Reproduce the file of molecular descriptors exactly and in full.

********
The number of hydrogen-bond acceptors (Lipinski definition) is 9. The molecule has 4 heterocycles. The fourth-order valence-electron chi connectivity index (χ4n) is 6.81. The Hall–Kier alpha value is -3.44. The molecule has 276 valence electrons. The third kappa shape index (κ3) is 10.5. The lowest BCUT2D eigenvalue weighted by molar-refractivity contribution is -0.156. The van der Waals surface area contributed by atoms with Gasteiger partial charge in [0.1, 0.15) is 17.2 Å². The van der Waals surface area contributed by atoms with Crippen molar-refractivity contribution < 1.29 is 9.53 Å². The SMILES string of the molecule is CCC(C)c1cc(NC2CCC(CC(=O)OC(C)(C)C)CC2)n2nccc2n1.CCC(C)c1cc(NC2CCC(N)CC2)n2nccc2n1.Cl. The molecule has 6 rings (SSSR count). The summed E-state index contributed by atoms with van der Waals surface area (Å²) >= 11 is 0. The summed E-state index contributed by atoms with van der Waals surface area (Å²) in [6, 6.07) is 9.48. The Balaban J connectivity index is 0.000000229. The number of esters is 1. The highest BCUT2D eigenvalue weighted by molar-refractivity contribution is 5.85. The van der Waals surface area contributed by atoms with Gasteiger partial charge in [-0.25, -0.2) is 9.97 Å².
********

The number of hydrogen-bond acceptors (Lipinski definition) is 9. The molecule has 4 heterocycles. The fourth-order valence-electron chi connectivity index (χ4n) is 6.81. The Hall–Kier alpha value is -3.44. The molecule has 276 valence electrons. The third kappa shape index (κ3) is 10.5. The lowest BCUT2D eigenvalue weighted by molar-refractivity contribution is -0.156. The van der Waals surface area contributed by atoms with Gasteiger partial charge in [0.1, 0.15) is 17.2 Å². The van der Waals surface area contributed by atoms with Crippen molar-refractivity contribution < 1.29 is 9.53 Å². The SMILES string of the molecule is CCC(C)c1cc(NC2CCC(CC(=O)OC(C)(C)C)CC2)n2nccc2n1.CCC(C)c1cc(NC2CCC(N)CC2)n2nccc2n1.Cl. The molecule has 6 rings (SSSR count). The summed E-state index contributed by atoms with van der Waals surface area (Å²) >= 11 is 0. The summed E-state index contributed by atoms with van der Waals surface area (Å²) in [6, 6.07) is 9.48. The Balaban J connectivity index is 0.000000229. The number of esters is 1. The highest BCUT2D eigenvalue weighted by molar-refractivity contribution is 5.85. The van der Waals surface area contributed by atoms with Gasteiger partial charge in [-0.25, -0.2) is 9.97 Å².